But a more important factor than the stock market is the continued evidence of massive overcapacity in China’s economy. In large economies (China’s is the second largest in the world), when the private debt-to-GDP ratio increases by 17 percent or more in a five-year period, a financial crisis almost always ensues. That’s because the rapid lending growth signaled by this increase means that far too much of something, such as housing or commercial real estate, has been built—and the result is inevitably both overcapacity and a landslide of bad loans.

Since 2008, China’s private debt has grown by an astonishing 70 percent or $15.5 trillion. This debt financed construction and production far beyond need, as seen in the country’s ghost cities and declining real estate and commodity prices. Prices for building materials like iron, steel, and copper—which were already down significantly—have plummeted another 15 percent, 19 percent, and 9 percent respectively since March. In China and in the world, private debt levels far exceed government debt—and focusing more on private debt levels provides a better insight into the economic status of a country.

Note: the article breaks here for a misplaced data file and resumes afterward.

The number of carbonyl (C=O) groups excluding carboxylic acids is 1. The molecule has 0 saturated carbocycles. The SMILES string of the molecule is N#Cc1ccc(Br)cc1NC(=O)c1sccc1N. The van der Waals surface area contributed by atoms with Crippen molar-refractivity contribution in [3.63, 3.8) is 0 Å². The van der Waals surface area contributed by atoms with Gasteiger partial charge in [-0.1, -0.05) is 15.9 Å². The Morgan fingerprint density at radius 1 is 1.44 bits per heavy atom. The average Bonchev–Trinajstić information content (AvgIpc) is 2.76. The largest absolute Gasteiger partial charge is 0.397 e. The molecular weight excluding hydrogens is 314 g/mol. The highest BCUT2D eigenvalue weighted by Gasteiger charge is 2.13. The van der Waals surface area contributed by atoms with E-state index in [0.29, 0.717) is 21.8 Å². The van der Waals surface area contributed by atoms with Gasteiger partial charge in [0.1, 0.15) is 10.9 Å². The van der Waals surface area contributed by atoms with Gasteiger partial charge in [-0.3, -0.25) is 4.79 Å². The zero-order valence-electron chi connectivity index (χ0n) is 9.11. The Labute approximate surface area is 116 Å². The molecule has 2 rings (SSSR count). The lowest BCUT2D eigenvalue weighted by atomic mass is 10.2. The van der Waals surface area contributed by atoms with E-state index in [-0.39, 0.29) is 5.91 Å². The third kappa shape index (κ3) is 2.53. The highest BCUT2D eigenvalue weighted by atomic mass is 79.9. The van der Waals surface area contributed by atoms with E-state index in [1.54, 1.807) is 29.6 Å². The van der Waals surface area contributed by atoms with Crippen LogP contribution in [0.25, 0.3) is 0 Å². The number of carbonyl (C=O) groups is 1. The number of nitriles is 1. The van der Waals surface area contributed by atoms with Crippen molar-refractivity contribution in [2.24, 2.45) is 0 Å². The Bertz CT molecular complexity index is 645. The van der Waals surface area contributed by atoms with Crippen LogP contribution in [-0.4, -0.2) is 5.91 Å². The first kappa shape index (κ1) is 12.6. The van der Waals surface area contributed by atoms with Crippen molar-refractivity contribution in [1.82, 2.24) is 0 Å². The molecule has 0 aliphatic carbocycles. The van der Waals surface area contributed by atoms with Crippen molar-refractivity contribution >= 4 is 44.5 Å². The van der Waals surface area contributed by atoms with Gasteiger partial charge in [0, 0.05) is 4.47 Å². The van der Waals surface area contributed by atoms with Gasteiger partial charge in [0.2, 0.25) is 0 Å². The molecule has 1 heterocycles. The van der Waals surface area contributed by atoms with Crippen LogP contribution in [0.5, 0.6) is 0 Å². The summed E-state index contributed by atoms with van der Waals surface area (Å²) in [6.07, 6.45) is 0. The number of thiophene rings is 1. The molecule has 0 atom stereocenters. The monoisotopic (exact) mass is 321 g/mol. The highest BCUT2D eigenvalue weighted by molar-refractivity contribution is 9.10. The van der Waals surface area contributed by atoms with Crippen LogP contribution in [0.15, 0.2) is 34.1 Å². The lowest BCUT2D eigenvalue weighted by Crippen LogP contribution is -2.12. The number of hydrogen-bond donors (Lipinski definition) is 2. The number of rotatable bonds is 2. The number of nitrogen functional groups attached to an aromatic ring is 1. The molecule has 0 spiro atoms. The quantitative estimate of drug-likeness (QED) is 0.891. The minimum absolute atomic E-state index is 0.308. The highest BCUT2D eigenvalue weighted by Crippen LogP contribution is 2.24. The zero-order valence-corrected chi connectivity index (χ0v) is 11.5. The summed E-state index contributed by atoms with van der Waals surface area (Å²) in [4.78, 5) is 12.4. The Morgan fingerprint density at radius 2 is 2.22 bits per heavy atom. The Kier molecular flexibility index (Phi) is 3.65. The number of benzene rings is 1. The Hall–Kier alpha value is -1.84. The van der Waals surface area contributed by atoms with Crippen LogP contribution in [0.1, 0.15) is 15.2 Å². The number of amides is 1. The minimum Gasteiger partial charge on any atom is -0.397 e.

Since China’s economy has already produced too much in core areas like real estate, there are precious few high growth opportunities left to power the 7 percent growth that China’s leaders target. Auto sales actually declined 3 percent in June. Producer prices have been falling for three years, evidence of structural overcapacity and softness in the industrial sector. Manufacturing surveys are in contraction territory. Though the official GDP growth rate still exceeds 7 percent, many analysts estimate it is closer to 4 percent, and at least one analyst has estimated that China’s GDP contracted in the first quarter of 2015. Can an economy where auto sales have declined, housing prices are falling, and manufacturing surveys indicate contraction really still be growing at 7 percent? Growth will inevitably slow while demand struggles to catch up with China’s massive oversupply.